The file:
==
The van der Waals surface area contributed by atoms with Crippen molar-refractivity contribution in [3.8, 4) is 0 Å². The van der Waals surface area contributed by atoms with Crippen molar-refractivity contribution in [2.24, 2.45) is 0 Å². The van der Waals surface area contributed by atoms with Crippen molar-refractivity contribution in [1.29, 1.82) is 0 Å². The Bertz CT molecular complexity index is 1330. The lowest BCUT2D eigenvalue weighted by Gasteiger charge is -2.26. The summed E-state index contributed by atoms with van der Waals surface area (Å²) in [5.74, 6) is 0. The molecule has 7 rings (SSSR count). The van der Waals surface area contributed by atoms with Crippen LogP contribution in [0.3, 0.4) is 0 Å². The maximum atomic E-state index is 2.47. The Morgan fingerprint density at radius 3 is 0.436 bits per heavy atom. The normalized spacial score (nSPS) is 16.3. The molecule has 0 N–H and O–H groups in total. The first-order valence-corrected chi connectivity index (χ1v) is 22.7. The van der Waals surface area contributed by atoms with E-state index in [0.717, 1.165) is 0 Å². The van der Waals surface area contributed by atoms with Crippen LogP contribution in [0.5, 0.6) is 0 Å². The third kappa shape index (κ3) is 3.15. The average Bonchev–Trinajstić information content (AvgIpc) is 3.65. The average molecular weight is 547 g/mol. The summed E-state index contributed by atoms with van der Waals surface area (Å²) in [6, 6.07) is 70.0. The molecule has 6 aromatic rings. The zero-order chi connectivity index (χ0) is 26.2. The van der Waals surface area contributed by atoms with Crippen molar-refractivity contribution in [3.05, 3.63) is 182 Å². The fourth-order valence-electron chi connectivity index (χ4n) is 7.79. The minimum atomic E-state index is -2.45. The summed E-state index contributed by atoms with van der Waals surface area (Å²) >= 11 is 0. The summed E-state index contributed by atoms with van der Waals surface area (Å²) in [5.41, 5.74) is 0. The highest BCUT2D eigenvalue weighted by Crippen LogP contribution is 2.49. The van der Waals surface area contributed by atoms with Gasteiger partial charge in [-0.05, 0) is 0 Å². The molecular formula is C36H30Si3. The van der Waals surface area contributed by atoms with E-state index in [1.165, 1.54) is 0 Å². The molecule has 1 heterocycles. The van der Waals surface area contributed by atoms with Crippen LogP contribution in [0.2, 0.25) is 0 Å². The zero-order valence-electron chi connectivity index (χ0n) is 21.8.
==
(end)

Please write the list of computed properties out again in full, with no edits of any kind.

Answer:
The van der Waals surface area contributed by atoms with Crippen molar-refractivity contribution in [3.8, 4) is 0 Å². The van der Waals surface area contributed by atoms with Crippen molar-refractivity contribution in [2.24, 2.45) is 0 Å². The van der Waals surface area contributed by atoms with Crippen molar-refractivity contribution in [1.29, 1.82) is 0 Å². The Bertz CT molecular complexity index is 1330. The lowest BCUT2D eigenvalue weighted by Gasteiger charge is -2.26. The summed E-state index contributed by atoms with van der Waals surface area (Å²) in [5.74, 6) is 0. The molecule has 7 rings (SSSR count). The van der Waals surface area contributed by atoms with Crippen LogP contribution in [0.3, 0.4) is 0 Å². The maximum atomic E-state index is 2.47. The Morgan fingerprint density at radius 3 is 0.436 bits per heavy atom. The normalized spacial score (nSPS) is 16.3. The molecule has 0 N–H and O–H groups in total. The first-order valence-corrected chi connectivity index (χ1v) is 22.7. The van der Waals surface area contributed by atoms with E-state index in [0.717, 1.165) is 0 Å². The van der Waals surface area contributed by atoms with Crippen LogP contribution in [0.5, 0.6) is 0 Å². The third kappa shape index (κ3) is 3.15. The average Bonchev–Trinajstić information content (AvgIpc) is 3.65. The average molecular weight is 547 g/mol. The summed E-state index contributed by atoms with van der Waals surface area (Å²) in [6, 6.07) is 70.0. The molecule has 6 aromatic rings. The zero-order chi connectivity index (χ0) is 26.2. The van der Waals surface area contributed by atoms with Crippen molar-refractivity contribution in [3.05, 3.63) is 182 Å². The fourth-order valence-electron chi connectivity index (χ4n) is 7.79. The minimum atomic E-state index is -2.45. The summed E-state index contributed by atoms with van der Waals surface area (Å²) >= 11 is 0. The summed E-state index contributed by atoms with van der Waals surface area (Å²) in [5.41, 5.74) is 0. The highest BCUT2D eigenvalue weighted by Crippen LogP contribution is 2.49. The van der Waals surface area contributed by atoms with Gasteiger partial charge in [-0.05, 0) is 0 Å². The molecular formula is C36H30Si3. The van der Waals surface area contributed by atoms with E-state index in [1.165, 1.54) is 0 Å². The molecule has 1 heterocycles. The van der Waals surface area contributed by atoms with Crippen LogP contribution in [0.2, 0.25) is 0 Å². The zero-order valence-electron chi connectivity index (χ0n) is 21.8.